When you start to race against the sons of guys you raced against earlier in your career, isn’t it time to think about retiring?
“No, definitely not,” Dixon said. “Earlier, when you look at championships, people were already talking about seven, which seems so far away when you have five, especially with how tough the competition is. But now seven is a lot more achievable now that we have six. And it’s the same with the race wins. But, honestly, I just love to race.”
“I’m so lucky, I’m so privileged,” Dixon said. “I get to do what I love. I get to work with the best in the business. I have such a great relationship with Chip (Ganassi) and Mike (Hull) and everyone on the team. The passion is still there, the fire burns hot, maybe one day it will end, it has to, but not right now.”
And Dixon doesn’t seem to have any particular interest in chasing down statistics. Sure, he’s aware that Andretti has 52 race wins and that he currently has 50. But he summed it up this way, “I treat it purely just as the next race. If we can win the next race, then the rest of it starts to take care of itself.”
“Goal No. 1 is to try to win St Pete in 2021.”
But 40 can be a weird age for a racer. One has to go back to 1993 to find the last time a 40-year-old driver (Nigel Mansell) won the IndyCar championship.
Dixon nearly took a different path.
After winning his first IndyCar championship in 2003, Dixon tested the Williams F1 car. Dixon’s manager Stefan Johansson thinks that if Dixon had tried F1, he’d been a World Champion.
“My wife asks me that, occasionally, ‘Are you sad that you didn’t chase the F1 thing more?’ No, not really.” Dixon said, “There’s no reflection on did we make a bad choice or anything like that. I think we made the best choice, absolutely. There’s no denying that.”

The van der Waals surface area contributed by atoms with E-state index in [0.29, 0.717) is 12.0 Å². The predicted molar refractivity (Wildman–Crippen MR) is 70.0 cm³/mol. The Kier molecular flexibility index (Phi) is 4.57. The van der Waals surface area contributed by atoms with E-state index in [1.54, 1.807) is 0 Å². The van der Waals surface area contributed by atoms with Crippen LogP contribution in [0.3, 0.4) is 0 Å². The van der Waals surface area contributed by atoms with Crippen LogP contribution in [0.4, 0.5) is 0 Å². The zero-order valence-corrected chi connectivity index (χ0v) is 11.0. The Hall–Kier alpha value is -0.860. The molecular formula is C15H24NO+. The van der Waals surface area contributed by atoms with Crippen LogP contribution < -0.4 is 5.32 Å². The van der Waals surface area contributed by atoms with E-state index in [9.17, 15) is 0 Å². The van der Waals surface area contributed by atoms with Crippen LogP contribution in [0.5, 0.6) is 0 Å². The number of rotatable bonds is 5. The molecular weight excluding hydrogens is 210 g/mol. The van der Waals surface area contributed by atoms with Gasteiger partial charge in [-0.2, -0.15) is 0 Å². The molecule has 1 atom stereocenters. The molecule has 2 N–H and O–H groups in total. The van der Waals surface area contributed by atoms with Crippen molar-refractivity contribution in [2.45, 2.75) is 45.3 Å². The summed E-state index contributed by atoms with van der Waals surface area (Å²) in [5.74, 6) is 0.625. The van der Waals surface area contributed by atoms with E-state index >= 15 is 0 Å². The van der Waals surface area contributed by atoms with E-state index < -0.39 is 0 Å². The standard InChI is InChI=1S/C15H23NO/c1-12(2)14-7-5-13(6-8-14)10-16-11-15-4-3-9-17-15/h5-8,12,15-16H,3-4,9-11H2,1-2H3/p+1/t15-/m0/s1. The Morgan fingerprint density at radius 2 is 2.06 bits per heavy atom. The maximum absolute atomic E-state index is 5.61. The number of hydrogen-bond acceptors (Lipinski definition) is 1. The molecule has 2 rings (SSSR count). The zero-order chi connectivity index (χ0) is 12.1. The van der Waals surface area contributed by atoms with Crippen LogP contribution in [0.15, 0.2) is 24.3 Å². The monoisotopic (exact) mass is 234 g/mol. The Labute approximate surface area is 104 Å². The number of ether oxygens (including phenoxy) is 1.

His first opportunity in Formula 1, however, would’ve been a testing role, not racing. And Dixon was quite succinct about it. “We just won the championship. Do you go to Formula 1 and be a test driver and be lost forever, or do you continue on racing?”
Johansson, a former Formula 1 and Sports car veteran himself, also thinks very highly of Dixon’s ability to manage fuel in a race car. And, Dixon’s response revealed what truly makes him a successful driver and champion.
“One thing is the technique (of saving fuel in a race) and, maybe, the (other thing is the) will to learn about it,” Dixon said, “I love digging deep into situations like that and trying to better yourself or giving yourself more options.”
After all, unless it’s a short sprint race, there’s a lot more to winning than just going as fast as possible. You need to think about strategy, about variables, have plans for how to react to different scenarios. And, critically, be able to think on your feet when the truly unknown happens, like say, I don’t know, a worldwide pandemic. Dixon’s approach is simultaneously simple and devastatingly effective.
“You need all the tools, man. There’s many different strategies to win a race and you need to try to cover them all.”
Is Scott Dixon an underrated champion? Join in the IndyCar discussion in the comments section below.